Using Microsoft Word to Update Your WordPress Blog

“So you own Office 2013 and you use WordPress? You’re in good company because just about every business today uses Microsoft Word, and WordPress is the most popular content management system in the world!”

In this Office 365 tip I show you how to very easily publish your content from Microsoft Word directly to WordPress. In addition to WordPress you can also publish to the following blog engines: Blogger, SharePoint, Telligent Community, TypePad, and other blog engines that support the MetaWebLog API. In this tip I stick with WordPress but the steps are very similar for other blog engines.

If you don’t already own the Microsoft Office suite, I would encourage you to sign up for a free 30 day trial of Office 365.

  1. Click on File.

  1. Click on Share -> Post to Blog -> Post to blog

  1. The “Register a Blog Account” dialog box appears. Click Register Now

  1. The New Blog Account Modal appears. In the combo-box, select WordPress. Click Next.

  1. The New WordPress Account Modal appears. Enter your WordPress URL and your credentials. Click OK.

  1. If you setup your account correctly you will see the following dialog box. Click OK.

Finally, your document will open in a new instance of Word. Make any necessary formatting or content changes. Don’t forget to give your blog entry a title!


When you are ready to publish simply click Blog Post -> Publish, with the option to publish as a draft document. Fortunately you only need to go through the first two steps to publish your content to your WordPress blog.


Want to learn more about Office 365? Be sure to sign-up for our free instructor guided Office 365 training webinars hosted every week by SDS.

Code Generation to Reduce Software Costs

I have developed software for many years now and am surprised at just how much money companies spend on writing and maintaining code that would be more reliable, lest costly, and more easily maintained if code generation tools were used instead. As an American developer the best way for us to compete on cost is to think smarter unless we want to work every waking minute for less money, and die young from stress related disease. That being said, code generation requires planning and careful thought because there is a balance that must be maintained lest you incur technical debt in the form of future support costs.

If your code generation strategy does not accomplish the following objectives, you have it wrong:

  1. Code generation should reduce cost of development
  2. Code generation should reduce time of development
  3. Code generation should increase quality and reliability of code

When some people think of code generation they immediately think of software that produces the User Interface tier of an application based on the schema in a database. Although I am a prolific user of code generation, rarely will I use code generation in the UI tier (aside from ASP.NET MVC which is technically generating HTML for you, or maintenance screens). The vast majority code generation that I implement is for what I call “plumbing code”. A good candidate for this type of code generation has the following qualities in my opinion:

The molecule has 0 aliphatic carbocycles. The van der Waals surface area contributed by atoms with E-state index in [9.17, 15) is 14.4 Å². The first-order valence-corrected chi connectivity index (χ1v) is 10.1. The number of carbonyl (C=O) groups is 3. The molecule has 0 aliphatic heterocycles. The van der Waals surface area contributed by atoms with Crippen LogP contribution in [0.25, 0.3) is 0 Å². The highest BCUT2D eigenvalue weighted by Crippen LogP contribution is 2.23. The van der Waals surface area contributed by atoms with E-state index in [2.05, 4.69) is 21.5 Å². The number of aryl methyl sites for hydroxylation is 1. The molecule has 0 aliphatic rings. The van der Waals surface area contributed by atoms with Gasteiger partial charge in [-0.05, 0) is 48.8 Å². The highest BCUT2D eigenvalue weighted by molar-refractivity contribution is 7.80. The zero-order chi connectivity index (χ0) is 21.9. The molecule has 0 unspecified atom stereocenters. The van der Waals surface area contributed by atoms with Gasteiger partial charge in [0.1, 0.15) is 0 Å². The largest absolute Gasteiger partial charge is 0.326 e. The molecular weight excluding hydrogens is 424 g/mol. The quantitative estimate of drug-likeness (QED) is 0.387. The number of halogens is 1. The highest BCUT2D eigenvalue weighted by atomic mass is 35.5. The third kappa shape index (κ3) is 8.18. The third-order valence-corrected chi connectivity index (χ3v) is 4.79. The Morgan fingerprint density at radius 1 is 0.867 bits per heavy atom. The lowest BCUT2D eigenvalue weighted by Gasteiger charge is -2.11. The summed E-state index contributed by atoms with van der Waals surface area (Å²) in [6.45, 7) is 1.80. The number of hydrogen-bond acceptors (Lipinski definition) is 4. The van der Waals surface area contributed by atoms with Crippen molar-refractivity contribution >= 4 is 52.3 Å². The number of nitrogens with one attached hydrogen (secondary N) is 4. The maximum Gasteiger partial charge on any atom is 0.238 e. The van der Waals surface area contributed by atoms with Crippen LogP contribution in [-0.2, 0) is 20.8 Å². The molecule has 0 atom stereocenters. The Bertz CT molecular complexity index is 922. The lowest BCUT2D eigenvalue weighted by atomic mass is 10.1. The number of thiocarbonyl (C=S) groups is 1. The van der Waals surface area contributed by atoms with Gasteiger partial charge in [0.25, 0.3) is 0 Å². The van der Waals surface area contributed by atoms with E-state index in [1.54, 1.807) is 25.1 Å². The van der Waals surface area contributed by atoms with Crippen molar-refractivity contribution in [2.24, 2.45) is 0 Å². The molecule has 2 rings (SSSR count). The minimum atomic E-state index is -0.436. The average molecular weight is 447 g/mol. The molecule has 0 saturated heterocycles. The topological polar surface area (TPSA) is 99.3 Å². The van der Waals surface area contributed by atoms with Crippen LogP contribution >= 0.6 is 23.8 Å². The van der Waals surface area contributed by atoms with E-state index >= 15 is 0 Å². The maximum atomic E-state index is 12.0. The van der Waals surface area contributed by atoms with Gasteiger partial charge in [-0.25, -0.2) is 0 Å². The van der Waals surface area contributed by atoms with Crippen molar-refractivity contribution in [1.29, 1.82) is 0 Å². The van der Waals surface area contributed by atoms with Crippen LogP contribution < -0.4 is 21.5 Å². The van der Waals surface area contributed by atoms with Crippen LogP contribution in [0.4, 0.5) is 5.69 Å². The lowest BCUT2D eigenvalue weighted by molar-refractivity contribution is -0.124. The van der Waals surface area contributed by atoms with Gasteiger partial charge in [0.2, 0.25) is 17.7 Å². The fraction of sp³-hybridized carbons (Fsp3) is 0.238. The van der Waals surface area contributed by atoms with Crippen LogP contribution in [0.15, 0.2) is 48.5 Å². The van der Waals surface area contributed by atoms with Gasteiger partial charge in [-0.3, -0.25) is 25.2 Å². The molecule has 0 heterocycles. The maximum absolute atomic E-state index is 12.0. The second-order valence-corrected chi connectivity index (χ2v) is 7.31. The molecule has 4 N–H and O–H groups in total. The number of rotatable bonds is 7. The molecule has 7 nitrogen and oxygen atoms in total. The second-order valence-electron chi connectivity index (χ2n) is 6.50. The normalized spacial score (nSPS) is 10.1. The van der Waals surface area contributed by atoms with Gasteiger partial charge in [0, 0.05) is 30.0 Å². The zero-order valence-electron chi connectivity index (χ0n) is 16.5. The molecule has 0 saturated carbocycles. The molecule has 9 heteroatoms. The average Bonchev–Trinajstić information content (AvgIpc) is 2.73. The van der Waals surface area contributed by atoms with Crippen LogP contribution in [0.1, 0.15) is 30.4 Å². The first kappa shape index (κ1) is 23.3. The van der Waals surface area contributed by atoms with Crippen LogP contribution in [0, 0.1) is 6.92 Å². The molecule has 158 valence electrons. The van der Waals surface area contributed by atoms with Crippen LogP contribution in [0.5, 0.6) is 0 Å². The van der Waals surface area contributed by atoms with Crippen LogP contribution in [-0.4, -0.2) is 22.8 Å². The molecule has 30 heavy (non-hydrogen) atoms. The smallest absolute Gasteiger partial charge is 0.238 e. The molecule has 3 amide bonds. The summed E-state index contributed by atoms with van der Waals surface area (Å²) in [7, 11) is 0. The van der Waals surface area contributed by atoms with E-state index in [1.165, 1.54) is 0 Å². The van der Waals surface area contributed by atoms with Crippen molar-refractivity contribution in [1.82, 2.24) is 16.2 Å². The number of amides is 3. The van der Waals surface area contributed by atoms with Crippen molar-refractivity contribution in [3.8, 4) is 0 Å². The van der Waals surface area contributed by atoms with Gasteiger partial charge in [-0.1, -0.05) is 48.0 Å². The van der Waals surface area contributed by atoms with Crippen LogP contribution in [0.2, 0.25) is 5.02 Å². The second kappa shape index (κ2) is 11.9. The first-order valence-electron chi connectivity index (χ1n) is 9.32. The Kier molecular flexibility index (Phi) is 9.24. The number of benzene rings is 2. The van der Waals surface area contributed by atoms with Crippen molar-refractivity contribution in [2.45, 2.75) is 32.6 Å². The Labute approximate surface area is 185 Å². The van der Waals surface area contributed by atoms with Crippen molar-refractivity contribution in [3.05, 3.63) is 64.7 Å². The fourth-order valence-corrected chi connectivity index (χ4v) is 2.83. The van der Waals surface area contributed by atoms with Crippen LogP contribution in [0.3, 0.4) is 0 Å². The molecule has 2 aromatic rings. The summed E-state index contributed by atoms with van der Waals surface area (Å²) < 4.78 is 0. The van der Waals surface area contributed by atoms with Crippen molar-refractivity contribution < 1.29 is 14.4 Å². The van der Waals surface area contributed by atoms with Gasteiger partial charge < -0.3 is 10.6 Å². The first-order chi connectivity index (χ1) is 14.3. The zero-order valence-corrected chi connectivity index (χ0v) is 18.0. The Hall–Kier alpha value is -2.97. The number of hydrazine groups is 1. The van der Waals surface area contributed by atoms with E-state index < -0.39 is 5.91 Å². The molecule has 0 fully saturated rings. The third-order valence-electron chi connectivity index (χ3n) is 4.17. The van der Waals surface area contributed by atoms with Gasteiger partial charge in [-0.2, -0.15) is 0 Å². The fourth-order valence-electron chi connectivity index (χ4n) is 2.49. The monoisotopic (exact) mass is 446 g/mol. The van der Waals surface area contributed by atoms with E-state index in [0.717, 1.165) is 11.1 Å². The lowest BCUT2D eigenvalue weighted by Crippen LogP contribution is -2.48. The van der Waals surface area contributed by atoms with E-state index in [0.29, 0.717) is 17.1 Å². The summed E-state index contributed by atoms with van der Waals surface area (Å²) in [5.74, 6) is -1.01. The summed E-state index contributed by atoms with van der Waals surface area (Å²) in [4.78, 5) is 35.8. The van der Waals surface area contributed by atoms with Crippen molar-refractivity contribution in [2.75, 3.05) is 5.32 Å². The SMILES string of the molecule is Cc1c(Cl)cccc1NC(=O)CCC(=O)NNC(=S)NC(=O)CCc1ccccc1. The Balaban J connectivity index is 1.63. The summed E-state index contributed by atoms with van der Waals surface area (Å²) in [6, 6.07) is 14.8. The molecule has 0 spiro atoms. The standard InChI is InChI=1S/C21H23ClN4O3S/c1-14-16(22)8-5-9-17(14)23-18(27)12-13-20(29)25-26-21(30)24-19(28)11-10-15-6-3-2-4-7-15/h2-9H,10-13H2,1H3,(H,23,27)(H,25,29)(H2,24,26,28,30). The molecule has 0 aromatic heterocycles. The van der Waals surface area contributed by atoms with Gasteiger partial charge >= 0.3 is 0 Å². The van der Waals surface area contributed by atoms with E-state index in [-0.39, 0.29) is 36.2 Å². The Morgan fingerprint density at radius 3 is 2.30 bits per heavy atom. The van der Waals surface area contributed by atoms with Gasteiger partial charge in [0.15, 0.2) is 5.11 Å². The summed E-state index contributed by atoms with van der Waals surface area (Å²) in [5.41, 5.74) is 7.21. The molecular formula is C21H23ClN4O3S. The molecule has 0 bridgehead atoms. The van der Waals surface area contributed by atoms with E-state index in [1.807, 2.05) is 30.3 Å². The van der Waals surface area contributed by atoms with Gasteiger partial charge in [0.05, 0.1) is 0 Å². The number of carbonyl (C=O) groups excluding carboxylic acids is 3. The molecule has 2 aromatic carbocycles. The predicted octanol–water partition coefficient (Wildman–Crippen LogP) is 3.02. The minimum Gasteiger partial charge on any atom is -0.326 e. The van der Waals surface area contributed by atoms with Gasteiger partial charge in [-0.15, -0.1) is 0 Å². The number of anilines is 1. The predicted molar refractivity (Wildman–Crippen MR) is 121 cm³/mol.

1. At least 90% of the time the code should follow the same repeatable pattern
  2. It requires little or no custom business logic, and little thought on behalf of the developer
  3. It is part of an architecture that you don’t want to be violated (such as bypassing layers)
  4. If it is in the UI tier, it is for maintenance or administrative views where usability is not a concern
  5. Other approaches wouldn’t solve your problem better

Where are some ideal places in your application to leverage code generation and who should maintain the code generation templates?

In many cases you will leverage code generation tools created for you, often in your data access layer to generate entities or code that maps between entities and your database. Entity Framework and nHibernate are good examples of this. If there is an industry accepted approach developed by a company responsible for maintaining the template, you will want to leverage their solution as often as possible and limit customization of their provided templates. That way when you are ready to update to a newer release, the cost of labor is minimal.

Other areas that I focus on are the “edges” of an application where code does little more than act as a traffic cop. I make it easy to override generated code in partial classes so that in the rare event you must deviate from the default pattern you are able to do so. Once you learn how to leverage code generation tools effectively, you will want to abuse this power (which I admittedly have done in the past) so be selective. In short, don’t reinvent the wheel here, and don’t believe the extremists on either side who say that all code generation is bad or who say that everything should be generated!

My final piece of advice is that unless your business is creating code generation tools that you not create the tooling itself and instead purchase a code generation framework. Your job should be adding business value for your customers, not creating a management nightmare for them for years to come. CodeSmith is a great platform that I had used for years, while today I tend to use T4 because of the built-in support with Visual Studio (plus it is free and easily shared between developers). I suspect that Razor syntax will eventually replace T4, which is great because using MVC and Razor for code generation would be far easier and more maintainable than leveraging T4 (which is a template language similar to classic ASP.NET).

If your company is interested in custom application development that is well architected and efficiently implemented, or if you are a developer with questions or ideas related to code generation, please submit a request for a free consultation or contact us direct at